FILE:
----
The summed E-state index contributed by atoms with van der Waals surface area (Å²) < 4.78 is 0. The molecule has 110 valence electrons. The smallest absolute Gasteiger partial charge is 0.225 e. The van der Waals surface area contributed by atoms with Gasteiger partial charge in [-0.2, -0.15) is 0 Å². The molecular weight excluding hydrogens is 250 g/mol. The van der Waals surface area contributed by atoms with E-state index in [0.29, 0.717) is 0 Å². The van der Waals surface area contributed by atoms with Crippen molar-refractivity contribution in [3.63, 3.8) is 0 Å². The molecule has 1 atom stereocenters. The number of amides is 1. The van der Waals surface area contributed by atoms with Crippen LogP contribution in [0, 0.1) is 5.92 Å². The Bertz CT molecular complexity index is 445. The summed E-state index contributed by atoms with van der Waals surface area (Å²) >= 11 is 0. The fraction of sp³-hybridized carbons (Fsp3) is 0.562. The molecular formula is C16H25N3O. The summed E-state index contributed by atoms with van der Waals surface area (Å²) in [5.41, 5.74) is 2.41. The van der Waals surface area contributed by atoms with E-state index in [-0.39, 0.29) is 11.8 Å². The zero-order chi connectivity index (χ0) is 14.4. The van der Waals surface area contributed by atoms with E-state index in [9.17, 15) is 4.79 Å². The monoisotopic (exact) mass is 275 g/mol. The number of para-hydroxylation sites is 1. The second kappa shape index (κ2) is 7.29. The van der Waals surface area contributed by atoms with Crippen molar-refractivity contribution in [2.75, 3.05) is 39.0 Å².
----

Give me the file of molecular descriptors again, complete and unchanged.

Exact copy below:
The summed E-state index contributed by atoms with van der Waals surface area (Å²) < 4.78 is 0. The molecule has 110 valence electrons. The smallest absolute Gasteiger partial charge is 0.225 e. The van der Waals surface area contributed by atoms with Gasteiger partial charge in [-0.2, -0.15) is 0 Å². The molecular weight excluding hydrogens is 250 g/mol. The van der Waals surface area contributed by atoms with E-state index in [0.29, 0.717) is 0 Å². The van der Waals surface area contributed by atoms with Crippen molar-refractivity contribution in [3.63, 3.8) is 0 Å². The molecule has 1 atom stereocenters. The number of amides is 1. The van der Waals surface area contributed by atoms with Crippen LogP contribution in [0, 0.1) is 5.92 Å². The Bertz CT molecular complexity index is 445. The summed E-state index contributed by atoms with van der Waals surface area (Å²) >= 11 is 0. The fraction of sp³-hybridized carbons (Fsp3) is 0.562. The molecular formula is C16H25N3O. The summed E-state index contributed by atoms with van der Waals surface area (Å²) in [5.41, 5.74) is 2.41. The van der Waals surface area contributed by atoms with E-state index in [-0.39, 0.29) is 11.8 Å². The zero-order chi connectivity index (χ0) is 14.4. The van der Waals surface area contributed by atoms with E-state index in [9.17, 15) is 4.79 Å². The monoisotopic (exact) mass is 275 g/mol. The number of para-hydroxylation sites is 1. The second kappa shape index (κ2) is 7.29. The van der Waals surface area contributed by atoms with Crippen molar-refractivity contribution in [2.75, 3.05) is 39.0 Å².